In 1969, Ray directed one of his most commercially successful films; a musical fantasy based on a children's story written by his grandfather, Goopy Gyne Bagha Byne (The Adventures of Goopy and Bagha).[74] It is about the journey of Goopy the singer, and Bagha the drummer, endowed with three gifts by the King of Ghosts, to stop an impending war between two neighbouring kingdoms. One of his most expensive projects, the film was also difficult to finance. Ray abandoned his desire to shoot it in colour, as he turned down an offer that would have forced him to cast a certain Hindi film actor as the lead.[75] He also composed the songs and music for the film.[76]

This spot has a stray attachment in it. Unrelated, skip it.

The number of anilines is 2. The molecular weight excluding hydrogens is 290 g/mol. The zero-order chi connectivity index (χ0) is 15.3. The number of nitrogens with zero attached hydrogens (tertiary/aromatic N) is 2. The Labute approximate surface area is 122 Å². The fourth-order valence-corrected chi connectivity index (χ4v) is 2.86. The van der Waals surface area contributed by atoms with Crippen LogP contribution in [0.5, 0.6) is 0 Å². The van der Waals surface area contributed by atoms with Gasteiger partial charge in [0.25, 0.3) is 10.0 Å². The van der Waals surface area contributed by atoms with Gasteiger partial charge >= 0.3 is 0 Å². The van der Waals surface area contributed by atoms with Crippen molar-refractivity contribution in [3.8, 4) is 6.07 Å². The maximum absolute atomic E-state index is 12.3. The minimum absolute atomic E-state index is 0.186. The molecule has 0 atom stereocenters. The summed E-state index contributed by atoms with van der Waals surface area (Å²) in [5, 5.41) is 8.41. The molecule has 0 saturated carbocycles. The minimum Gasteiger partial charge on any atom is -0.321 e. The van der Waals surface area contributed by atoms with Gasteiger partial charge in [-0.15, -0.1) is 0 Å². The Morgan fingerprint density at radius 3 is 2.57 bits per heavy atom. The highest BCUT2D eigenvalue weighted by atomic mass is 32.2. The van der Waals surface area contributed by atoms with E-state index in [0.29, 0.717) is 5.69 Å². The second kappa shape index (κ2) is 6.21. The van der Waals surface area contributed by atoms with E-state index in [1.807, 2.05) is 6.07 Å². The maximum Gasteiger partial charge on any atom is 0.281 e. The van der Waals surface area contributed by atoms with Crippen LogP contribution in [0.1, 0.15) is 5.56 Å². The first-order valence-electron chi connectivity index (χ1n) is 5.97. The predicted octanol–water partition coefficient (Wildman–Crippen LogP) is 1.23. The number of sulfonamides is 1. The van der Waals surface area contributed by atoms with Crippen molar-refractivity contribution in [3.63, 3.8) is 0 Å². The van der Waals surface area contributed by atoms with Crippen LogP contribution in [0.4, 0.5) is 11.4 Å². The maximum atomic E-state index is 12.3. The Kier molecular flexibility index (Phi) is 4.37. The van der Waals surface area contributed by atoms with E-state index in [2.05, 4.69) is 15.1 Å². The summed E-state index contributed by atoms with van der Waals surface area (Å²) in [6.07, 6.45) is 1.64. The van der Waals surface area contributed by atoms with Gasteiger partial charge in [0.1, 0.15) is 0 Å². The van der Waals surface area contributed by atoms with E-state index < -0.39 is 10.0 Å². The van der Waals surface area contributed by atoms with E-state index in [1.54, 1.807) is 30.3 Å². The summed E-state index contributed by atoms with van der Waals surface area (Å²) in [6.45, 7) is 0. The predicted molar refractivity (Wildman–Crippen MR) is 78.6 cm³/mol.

After Aranyer Din Ratri, Ray addressed contemporary Bengali life. He completed what became known as the Calcutta trilogy: Pratidwandi (1970), Seemabaddha (1971), and Jana Aranya (1975), three films that were conceived separately but had similar themes.[81] The trilogy focuses on repression, with male protagonists encountering the forbidden.[82] Pratidwandi (The Adversary) is about an idealist young graduate; while disillusioned by the end of film, he is still uncorrupted. Seemabaddha (Company Limited) portrayed a successful man giving up his morality for further gains. Jana Aranya (The Middleman) depicted a young man giving in to the culture of corruption to earn a living. In the first film, Pratidwandi, Ray introduces new narrative techniques, such as scenes in negative, dream sequences, and abrupt flashbacks.[81]